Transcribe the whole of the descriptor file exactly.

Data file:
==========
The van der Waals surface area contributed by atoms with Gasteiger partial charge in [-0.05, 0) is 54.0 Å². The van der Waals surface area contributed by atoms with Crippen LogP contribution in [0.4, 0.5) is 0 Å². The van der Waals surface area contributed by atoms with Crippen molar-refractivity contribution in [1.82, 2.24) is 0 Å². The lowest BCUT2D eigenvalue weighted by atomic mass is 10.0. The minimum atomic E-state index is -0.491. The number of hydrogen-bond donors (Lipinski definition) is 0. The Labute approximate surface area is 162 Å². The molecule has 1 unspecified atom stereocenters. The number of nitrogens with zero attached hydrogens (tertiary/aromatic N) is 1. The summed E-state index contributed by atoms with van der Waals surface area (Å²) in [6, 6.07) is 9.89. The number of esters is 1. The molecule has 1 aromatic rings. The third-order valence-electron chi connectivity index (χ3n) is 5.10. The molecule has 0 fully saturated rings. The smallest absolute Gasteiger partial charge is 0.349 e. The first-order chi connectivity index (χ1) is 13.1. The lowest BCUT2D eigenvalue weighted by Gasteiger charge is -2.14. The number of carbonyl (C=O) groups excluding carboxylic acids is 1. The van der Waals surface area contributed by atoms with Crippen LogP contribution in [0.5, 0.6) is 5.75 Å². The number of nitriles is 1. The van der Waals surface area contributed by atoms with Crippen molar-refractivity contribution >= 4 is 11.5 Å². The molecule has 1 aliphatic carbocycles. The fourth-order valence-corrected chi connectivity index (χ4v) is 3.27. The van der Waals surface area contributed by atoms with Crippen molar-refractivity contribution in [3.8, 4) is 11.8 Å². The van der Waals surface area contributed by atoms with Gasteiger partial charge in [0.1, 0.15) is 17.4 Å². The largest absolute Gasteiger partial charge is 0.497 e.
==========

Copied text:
The van der Waals surface area contributed by atoms with Gasteiger partial charge in [-0.05, 0) is 54.0 Å². The van der Waals surface area contributed by atoms with Crippen LogP contribution in [0.4, 0.5) is 0 Å². The van der Waals surface area contributed by atoms with Crippen molar-refractivity contribution in [1.82, 2.24) is 0 Å². The lowest BCUT2D eigenvalue weighted by atomic mass is 10.0. The minimum atomic E-state index is -0.491. The number of hydrogen-bond donors (Lipinski definition) is 0. The Labute approximate surface area is 162 Å². The molecule has 1 unspecified atom stereocenters. The number of nitrogens with zero attached hydrogens (tertiary/aromatic N) is 1. The summed E-state index contributed by atoms with van der Waals surface area (Å²) in [6, 6.07) is 9.89. The number of esters is 1. The molecule has 1 aromatic rings. The third-order valence-electron chi connectivity index (χ3n) is 5.10. The molecule has 0 fully saturated rings. The smallest absolute Gasteiger partial charge is 0.349 e. The first-order chi connectivity index (χ1) is 13.1. The lowest BCUT2D eigenvalue weighted by Gasteiger charge is -2.14. The number of carbonyl (C=O) groups excluding carboxylic acids is 1. The van der Waals surface area contributed by atoms with Crippen LogP contribution in [0.5, 0.6) is 5.75 Å². The number of nitriles is 1. The van der Waals surface area contributed by atoms with Crippen molar-refractivity contribution >= 4 is 11.5 Å². The molecule has 1 aliphatic carbocycles. The fourth-order valence-corrected chi connectivity index (χ4v) is 3.27. The van der Waals surface area contributed by atoms with Crippen molar-refractivity contribution in [3.8, 4) is 11.8 Å². The van der Waals surface area contributed by atoms with Gasteiger partial charge in [0.1, 0.15) is 17.4 Å². The largest absolute Gasteiger partial charge is 0.497 e.